Everyone has "Carpal Tunnel". In fact, everyone has two Carpal Tunnels. However, not everyone has Traumatically Induced Carpal Tunnel Syndrome. First, let us talk about the anatomy of the carpal tunnel, which is located in our wrists. There is a rubber band around our wrist called the fascia, which holds the medial nerve, ligaments and bones in place. Most our our muscles begin and end with tendons which attach to bony landmarks on our skeletal system. When our flexor muscles of our forearm are overstretched in a car accident the muscles become agitated and inflamed. This comes about because we may reach out to stop ourselves from going forward towards that dashboard of the car when we are rear-ended and the direct impact of our wrist causes damage to the carpal tunnel. This mechanism of injury is like a (F.O.O.S.H) injury, the acronym stands for Fall Onto Outstretched Hand. The F.O.O.S.H injury is most common in a slip and fall accident, so for example, you are walking on an icy Brooklyn Boulevard or Hennepin Avenue, when all of a sudden you slip and to stop yourself you reach out your hand to stop your head from hitting the cement. Nest thing you know, the carpal tunnel is injured. The swelling and inflammation squeezes the medial nerve against the ligaments, causing carpal tunnel pain.
Other Causes of Carpal Tunnel
Common repetitive motions include typing, knitting, using a jack hammer, hammering nails such as in building a house and rowing a boat for a long distance. A fracture in the wrist creates inflammation and can trigger Carpal Tunnel Syndrome. Car accidents, sporting accidents, catching ourselves from a fall can also contribute to inflammation of the Carpal Tunnel. Pregnancy can also lead to Carpal Tunnel Syndrome as the body is altered from its non-pregnancy state. Arthritis, diabetes and hypothyroidism can create inflammation and swelling in the Carpal Tunnel.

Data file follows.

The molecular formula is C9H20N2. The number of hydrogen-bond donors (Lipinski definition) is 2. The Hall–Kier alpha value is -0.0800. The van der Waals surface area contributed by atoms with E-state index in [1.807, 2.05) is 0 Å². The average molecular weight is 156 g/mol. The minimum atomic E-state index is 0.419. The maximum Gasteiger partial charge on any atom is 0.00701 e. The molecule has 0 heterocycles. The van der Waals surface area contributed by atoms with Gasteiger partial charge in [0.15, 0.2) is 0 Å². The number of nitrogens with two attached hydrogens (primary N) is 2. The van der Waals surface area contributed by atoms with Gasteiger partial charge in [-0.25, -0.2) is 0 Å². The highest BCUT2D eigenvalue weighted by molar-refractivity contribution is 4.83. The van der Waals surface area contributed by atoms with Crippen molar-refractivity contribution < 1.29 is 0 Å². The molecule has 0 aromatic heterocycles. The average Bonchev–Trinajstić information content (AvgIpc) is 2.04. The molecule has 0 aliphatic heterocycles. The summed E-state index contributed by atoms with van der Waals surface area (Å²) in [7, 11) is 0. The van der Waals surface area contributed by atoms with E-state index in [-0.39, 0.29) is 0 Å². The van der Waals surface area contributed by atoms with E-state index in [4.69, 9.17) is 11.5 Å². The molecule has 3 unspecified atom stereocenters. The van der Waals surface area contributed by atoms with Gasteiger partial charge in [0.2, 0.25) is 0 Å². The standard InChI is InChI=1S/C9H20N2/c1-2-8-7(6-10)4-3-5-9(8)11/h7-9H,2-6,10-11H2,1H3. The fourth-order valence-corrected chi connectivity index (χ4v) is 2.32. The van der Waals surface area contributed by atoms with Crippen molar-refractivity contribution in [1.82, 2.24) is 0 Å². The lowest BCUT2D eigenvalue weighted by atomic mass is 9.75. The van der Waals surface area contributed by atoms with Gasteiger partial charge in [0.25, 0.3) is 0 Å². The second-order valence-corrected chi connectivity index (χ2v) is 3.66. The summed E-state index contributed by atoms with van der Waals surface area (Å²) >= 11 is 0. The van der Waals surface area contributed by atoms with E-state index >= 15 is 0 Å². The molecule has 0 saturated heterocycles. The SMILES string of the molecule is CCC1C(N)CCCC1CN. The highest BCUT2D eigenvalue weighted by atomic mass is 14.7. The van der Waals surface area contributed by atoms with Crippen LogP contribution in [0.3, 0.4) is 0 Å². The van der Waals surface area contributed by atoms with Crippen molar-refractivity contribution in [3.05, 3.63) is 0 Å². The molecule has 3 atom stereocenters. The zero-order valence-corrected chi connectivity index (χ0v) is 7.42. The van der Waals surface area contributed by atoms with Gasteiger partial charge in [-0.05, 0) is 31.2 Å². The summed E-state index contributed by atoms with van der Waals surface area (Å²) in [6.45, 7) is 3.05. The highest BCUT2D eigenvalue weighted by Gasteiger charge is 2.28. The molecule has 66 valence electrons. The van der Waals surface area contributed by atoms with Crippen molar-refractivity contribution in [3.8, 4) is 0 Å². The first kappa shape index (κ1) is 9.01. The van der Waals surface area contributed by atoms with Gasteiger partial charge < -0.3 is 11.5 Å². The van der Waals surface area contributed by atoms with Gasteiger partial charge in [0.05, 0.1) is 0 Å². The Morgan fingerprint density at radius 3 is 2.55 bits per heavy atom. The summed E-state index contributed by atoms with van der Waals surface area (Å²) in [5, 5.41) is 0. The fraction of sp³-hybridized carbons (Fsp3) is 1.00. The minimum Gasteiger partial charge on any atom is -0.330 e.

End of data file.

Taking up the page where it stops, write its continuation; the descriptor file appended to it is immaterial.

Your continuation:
Most Carpal Tunnel syndrome cases are direct result of lack of rest in between repetitive motions which tends to overwork these muscles leading to inflammation. Eventually the pressure placed on the median nerve causes nerve pain which can travel up the arm and into the shoulder. Symptoms may include pain, numbness and tingling in the wrist, hand and especially the thumb, index and middle finger. Other signs of a swollen flexor tendon include visible swelling in the wrist, heat, pain when moving the wrist flexing and extending the wrist or when moving the wrist from side to side.
Management of Traumatically Induced Carpal Tunnel
First, visit your primary care doctor or chiropractor if you have been in a car accident. If you have injured your wrist, it is important to have it examined and treated. As noted in the last paragraph, if you have a job that require repetitive motion then you need to make sure that you are not exacerbating your traumatic injury. Also, give us a call at 763-251-pain to see how we can help.